The best part though was this. Charlotte said that she spent many years living with children making rude comments to her about ME. About MY weight. And that while she learned to deal with it from HER perspective, she felt that she didn’t really know what it was like to be the object of those comments. She said it bothered her and hurt her because she hated the idea of MY feelings being hurt. Yet she said that having never been treated that way herself she wasn’t able to totally know what it must have felt like to be me. She said this experience of being the actual object of “disgust” (her words not mine) made her really know better what people who catch this kind of flack must feel like. Instead of being upset by the experience, she was grateful. She said that her eye wound was temporary and that she knew it wouldn’t always look that way. She made a joke about missing the perfect chance to play a zombie on the Walking Dead because they wouldn’t have needed any makeup. I can see she has learned from me that self deprecating humor is a coping mechanism as well. But in the end she said that she felt as if she had been given an opportunity to understand what it must feel like to be rejected from others based solely on your looks. And that she was grateful for that opportunity because now she could understand it from both sides.
I don’t really have pictures of exactly how bad her eye looked but here are a few
I didn’t get a picture of when her eye went half red but a few days after this it did.
In spite of all that, my little girl handled it with grace. And I ‘m so so proud of her!!
It also reminded me of how grateful I am that my daughter sees the positive in a situation instead of the negative. That alone is an amazing gift. So many times we are tempted to only see how a situation has hurt us. She was able to make a decision that this would be used for good! That she would view it as a learning experience. And if you ask me THAT is a huge life skill that many don’t learn when they are only finishing the 5th grade. Knowing that she is able to do this makes me less nervous about her starting middle school (ugh!) next year. It’s an age where the superficial really takes front and center. So to know that she can find a way to view life experiences as a lesson makes me very happy!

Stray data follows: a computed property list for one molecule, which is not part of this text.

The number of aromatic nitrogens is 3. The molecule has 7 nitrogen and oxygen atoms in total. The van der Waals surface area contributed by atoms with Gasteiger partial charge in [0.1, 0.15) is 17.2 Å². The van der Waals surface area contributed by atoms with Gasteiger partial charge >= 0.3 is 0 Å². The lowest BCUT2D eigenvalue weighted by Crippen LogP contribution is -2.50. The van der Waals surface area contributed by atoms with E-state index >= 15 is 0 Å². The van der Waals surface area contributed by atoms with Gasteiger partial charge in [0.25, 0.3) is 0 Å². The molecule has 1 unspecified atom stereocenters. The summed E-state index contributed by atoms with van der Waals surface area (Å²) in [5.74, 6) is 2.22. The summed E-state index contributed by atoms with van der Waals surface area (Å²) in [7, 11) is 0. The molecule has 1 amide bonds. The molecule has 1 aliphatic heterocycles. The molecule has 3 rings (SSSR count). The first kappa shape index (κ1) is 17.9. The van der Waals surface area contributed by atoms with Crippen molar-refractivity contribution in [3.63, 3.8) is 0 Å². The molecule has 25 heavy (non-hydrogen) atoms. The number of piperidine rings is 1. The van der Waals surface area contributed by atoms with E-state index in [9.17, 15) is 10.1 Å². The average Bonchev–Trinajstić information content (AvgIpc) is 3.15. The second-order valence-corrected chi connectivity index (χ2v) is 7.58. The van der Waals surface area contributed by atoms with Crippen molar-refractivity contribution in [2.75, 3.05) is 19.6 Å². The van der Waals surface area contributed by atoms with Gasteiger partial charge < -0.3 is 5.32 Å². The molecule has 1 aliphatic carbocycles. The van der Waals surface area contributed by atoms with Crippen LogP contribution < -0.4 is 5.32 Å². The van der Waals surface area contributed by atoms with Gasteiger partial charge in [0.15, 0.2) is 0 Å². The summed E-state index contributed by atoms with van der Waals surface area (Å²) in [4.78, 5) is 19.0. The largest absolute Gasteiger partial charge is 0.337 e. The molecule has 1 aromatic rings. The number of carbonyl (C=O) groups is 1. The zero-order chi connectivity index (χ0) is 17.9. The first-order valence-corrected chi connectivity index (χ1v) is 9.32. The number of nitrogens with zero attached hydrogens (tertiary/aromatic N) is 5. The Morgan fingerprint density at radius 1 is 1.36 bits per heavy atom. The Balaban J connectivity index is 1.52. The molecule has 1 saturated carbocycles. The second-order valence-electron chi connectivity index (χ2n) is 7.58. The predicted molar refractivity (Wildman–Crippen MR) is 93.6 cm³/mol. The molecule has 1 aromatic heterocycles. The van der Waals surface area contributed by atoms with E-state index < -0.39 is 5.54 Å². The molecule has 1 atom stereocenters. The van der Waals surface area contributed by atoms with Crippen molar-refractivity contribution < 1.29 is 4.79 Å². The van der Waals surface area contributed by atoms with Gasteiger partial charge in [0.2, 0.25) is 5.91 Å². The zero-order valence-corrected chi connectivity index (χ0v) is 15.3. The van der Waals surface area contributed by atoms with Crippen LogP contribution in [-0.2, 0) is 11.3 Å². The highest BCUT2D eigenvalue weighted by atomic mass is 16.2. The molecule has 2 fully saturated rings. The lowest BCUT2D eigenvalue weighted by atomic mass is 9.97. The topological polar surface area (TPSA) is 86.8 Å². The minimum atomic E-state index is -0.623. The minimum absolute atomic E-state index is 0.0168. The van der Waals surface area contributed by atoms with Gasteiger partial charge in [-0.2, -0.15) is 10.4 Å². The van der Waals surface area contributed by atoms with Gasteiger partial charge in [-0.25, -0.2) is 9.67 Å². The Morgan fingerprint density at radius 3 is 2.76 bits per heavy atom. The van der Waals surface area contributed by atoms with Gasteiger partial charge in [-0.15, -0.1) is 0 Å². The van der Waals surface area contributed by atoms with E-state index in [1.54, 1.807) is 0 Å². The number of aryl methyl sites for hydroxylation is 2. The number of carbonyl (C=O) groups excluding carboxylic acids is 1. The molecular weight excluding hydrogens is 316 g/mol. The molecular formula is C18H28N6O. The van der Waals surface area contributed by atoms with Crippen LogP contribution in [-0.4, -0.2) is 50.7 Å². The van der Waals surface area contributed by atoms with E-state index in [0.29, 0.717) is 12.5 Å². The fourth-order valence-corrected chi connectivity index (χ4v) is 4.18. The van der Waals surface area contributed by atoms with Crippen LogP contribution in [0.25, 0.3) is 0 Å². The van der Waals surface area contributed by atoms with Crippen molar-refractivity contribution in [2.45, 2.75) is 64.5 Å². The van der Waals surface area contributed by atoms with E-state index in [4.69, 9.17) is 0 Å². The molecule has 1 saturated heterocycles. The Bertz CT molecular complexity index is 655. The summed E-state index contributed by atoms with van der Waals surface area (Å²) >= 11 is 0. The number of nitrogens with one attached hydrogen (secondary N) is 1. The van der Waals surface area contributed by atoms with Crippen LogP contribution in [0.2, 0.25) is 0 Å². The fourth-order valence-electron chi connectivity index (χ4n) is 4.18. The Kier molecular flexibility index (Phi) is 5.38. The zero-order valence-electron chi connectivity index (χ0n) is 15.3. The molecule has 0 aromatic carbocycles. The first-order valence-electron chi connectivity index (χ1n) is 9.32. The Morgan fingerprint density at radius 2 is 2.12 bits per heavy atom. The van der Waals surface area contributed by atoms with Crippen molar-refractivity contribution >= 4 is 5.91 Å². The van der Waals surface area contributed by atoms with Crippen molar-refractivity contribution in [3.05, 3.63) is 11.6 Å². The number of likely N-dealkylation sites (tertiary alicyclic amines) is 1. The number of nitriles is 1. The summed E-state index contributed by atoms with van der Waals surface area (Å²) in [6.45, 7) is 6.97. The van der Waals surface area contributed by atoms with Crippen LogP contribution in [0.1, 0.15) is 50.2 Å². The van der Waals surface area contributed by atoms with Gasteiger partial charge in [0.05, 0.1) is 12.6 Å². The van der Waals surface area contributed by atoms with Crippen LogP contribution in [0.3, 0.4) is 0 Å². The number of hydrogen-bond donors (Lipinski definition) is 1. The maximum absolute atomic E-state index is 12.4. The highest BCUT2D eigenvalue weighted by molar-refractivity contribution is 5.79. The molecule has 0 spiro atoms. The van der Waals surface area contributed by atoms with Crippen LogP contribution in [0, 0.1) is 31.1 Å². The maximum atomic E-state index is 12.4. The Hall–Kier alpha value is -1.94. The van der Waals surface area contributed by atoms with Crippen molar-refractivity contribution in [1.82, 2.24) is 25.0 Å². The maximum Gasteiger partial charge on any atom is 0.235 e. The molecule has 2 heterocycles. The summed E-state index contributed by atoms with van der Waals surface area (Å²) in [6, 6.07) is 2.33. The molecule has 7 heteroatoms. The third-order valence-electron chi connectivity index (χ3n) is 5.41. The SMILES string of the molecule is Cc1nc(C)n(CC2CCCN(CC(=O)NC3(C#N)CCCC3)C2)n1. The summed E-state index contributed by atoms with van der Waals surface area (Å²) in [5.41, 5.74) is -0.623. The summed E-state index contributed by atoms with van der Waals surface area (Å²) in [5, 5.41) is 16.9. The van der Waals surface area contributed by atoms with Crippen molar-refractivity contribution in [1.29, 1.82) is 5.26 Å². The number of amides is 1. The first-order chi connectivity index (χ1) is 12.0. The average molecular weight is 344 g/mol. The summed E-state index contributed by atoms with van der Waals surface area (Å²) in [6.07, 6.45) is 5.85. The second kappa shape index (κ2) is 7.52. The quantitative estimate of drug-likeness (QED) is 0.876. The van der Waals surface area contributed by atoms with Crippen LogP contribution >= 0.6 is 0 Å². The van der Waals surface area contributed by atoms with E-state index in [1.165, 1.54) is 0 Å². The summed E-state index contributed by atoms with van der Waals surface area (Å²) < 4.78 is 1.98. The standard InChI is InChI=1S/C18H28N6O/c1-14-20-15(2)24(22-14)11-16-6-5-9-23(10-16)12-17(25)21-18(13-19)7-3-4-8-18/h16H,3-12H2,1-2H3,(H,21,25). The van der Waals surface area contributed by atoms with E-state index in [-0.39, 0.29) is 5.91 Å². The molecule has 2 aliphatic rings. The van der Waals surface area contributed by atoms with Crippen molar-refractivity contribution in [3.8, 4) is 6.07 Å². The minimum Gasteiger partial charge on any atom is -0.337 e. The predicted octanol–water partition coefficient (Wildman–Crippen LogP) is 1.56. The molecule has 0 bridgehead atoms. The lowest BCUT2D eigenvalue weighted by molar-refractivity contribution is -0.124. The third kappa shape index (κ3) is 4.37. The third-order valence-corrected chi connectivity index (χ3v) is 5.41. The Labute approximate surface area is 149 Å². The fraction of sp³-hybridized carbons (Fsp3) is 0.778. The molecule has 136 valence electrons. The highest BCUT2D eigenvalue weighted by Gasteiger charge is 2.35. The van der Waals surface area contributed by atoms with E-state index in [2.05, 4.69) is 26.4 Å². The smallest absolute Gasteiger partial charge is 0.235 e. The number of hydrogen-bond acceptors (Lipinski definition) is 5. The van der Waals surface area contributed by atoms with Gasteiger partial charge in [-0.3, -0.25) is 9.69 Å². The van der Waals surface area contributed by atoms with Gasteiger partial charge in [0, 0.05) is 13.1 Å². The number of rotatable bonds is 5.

Here we are a month later and she graduated from 5th grade. Her eye has almost totally healed!
It often feels to us that not much ‘good’ can come from living in an obese body. Living with the stares and finger pointing and rude comments. But today I found out that the way I handled that through all of those years managed to help one of my children in a way I could never have anticipated. It’s the way you handle life sometimes. The things that are seen but not talked about. I haven’t always handled things well. That much I know. But on this day I was grateful that something I did allowed my child to deal with things in a way that brought good out a bad situation.
And that gives me hope that in every troubling circumstance, some good will prevail!
So today if you are one of the individuals enduring the comments of others—know that you are not alone. All of us most likely do experience this on some level and the most important thing to remember is that what you may look like on the outside will never define who you are on the inside. If no one else has told you that you are special then take this opportunity to tell yourself. What your body looks like is only a small percentage of who you are. It will never tell the whole story. That can only come from the people who take the time to get to know you. And if no one else will do it then remind yourself of the very real fact that you are more than just a picture. A number on the scale. An injured eye. Or whatever else may keep people from seeing the real you.
Mirrors don’t tell the whole story.
But what is in our hearts will.